Amanda, a 23-year-old client at Angel House, said the classes provided her with basic skills that she had overlooked or had no knowledge about. “I never knew anything about my credit,” she said. “And it made me open up my eyes about a lot of things like the money I spend on Dunkin’ Donuts alone.” 

“It’s amazing, isn’t it?” Rohr said. “If you spend $5 a day for coffee, that’s $35 a week.” 

Another client, Cassandra, admitted she has poor credit and was considering filing for bankruptcy. Kramer “showed me that is not my only option,” Cassandra said. “Now I’m almost amped up about it. I can fix it. It’s not too late.”

Cassandra is one of nine Angel House clients who plan on meeting with Kramer one-on-one to focus on their individual financial needs. “That is a huge thing she is offering,” Rohr said. “If they had to pay for that kind of outside support that is not doable for a lot of them. It’s a wonderful gift she [Kramer] is giving them.”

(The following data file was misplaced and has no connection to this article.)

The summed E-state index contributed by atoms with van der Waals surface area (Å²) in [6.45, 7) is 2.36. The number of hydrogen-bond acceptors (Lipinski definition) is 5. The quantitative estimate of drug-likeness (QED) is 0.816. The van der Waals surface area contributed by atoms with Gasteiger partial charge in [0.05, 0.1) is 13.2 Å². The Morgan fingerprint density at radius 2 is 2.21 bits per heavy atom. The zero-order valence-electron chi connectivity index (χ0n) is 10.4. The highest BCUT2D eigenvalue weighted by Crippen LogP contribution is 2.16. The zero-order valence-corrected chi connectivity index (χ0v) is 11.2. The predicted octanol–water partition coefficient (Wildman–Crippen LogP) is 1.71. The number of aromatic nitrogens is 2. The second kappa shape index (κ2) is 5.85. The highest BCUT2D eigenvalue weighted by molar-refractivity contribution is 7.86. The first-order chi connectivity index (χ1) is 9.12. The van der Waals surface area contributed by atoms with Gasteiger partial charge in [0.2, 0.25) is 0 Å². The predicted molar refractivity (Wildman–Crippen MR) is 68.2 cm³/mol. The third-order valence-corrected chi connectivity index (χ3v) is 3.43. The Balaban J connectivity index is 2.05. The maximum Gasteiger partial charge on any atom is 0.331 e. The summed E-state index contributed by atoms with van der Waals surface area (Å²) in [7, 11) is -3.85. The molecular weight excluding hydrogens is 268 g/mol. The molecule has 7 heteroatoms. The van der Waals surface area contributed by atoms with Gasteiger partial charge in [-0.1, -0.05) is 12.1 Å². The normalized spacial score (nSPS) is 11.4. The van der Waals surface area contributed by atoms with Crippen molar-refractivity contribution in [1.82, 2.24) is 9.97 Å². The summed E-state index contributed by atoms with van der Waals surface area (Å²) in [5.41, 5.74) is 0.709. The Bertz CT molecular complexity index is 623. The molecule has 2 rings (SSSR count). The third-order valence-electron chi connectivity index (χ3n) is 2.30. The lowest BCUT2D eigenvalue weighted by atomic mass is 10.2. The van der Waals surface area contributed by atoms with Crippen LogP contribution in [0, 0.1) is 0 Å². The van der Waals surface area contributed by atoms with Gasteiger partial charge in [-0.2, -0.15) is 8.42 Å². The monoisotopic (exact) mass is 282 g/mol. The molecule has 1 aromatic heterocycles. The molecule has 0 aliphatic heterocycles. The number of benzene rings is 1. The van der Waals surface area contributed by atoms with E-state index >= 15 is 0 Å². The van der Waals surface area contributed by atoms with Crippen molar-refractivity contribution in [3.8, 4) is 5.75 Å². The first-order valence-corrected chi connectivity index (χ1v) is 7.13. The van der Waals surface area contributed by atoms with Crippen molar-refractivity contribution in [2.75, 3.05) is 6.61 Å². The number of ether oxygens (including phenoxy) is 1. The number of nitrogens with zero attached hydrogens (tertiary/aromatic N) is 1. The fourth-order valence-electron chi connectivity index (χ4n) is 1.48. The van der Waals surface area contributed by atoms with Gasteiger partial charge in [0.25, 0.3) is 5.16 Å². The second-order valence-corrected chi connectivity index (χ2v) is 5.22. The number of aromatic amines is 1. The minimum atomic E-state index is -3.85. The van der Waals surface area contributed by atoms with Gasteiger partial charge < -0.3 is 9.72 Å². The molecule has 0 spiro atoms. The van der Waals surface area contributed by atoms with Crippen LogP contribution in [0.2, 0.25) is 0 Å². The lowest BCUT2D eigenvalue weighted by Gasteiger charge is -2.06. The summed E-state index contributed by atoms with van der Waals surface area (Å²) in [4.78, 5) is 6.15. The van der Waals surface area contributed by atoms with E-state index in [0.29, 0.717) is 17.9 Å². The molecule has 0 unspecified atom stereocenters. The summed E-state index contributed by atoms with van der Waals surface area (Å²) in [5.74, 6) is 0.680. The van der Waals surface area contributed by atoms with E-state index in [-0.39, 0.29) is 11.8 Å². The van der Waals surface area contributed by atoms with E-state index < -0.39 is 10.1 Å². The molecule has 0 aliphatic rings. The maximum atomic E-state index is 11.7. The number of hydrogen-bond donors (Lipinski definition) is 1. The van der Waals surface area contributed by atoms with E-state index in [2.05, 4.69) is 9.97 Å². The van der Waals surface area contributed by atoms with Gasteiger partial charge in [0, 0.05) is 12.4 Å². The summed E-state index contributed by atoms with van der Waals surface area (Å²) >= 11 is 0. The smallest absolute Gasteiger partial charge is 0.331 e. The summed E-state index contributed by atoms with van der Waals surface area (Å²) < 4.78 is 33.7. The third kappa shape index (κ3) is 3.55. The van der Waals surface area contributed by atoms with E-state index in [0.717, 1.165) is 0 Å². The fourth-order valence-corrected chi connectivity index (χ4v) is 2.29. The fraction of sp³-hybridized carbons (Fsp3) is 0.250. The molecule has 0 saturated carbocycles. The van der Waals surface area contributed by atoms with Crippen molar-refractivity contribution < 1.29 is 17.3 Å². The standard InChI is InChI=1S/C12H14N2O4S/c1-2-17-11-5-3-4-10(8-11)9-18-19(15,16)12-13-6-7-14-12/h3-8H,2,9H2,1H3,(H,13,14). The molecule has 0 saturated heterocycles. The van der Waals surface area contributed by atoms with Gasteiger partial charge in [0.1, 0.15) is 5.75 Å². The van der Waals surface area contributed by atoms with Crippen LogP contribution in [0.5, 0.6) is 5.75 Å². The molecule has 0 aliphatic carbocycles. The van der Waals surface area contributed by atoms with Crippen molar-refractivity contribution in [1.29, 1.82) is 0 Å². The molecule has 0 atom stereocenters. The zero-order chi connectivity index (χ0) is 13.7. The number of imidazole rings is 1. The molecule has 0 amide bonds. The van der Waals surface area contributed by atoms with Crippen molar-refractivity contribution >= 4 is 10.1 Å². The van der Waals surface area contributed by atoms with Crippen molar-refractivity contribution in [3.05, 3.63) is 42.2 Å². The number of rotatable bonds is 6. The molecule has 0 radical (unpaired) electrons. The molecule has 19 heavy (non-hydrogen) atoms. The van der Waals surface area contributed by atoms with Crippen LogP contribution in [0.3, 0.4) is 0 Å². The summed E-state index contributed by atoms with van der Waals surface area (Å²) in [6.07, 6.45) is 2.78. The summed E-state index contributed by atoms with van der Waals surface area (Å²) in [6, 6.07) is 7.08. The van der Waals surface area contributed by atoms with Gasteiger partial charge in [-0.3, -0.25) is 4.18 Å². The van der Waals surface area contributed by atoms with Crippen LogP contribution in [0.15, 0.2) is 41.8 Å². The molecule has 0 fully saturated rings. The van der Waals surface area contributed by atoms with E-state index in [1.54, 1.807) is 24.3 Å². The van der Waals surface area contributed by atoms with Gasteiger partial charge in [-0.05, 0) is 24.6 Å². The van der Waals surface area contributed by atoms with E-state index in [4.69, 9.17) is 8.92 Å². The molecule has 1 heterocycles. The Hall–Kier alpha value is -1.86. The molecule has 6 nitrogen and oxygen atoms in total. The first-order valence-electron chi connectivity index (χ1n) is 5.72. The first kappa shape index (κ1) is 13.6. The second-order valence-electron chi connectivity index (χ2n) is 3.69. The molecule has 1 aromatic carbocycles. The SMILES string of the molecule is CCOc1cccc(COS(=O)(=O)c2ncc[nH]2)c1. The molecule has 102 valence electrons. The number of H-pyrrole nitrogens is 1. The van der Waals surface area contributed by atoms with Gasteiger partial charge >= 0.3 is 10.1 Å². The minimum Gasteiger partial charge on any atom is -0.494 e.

In October, Kramer will return to Angel House to offer the classes to clients again. “It is part of the [Angel House] program now,” Kramer said. “When they come to that class, they are awake, they are vested and come with good questions… They are not just there because they have to be which makes it more fun to teach. And I make sure I’m giving them the info they want to hear and need to hear.”

HAC Receives CCYP Grant

For the second straight year, HAC has been the recipient of a grant from the CCYP's Giving Circle Fund of the Cape Cod Foundation. This grant will allow HAC to provide the following classes for free, for a limited time, on a first-come, first-served basis: 

Tags: HCEC, Family Shelter, Angel House, Cheryl Kramer, Lin Rohr, housing consumer education, financial literacy

HCEC Classes a Gift to Angel House Clients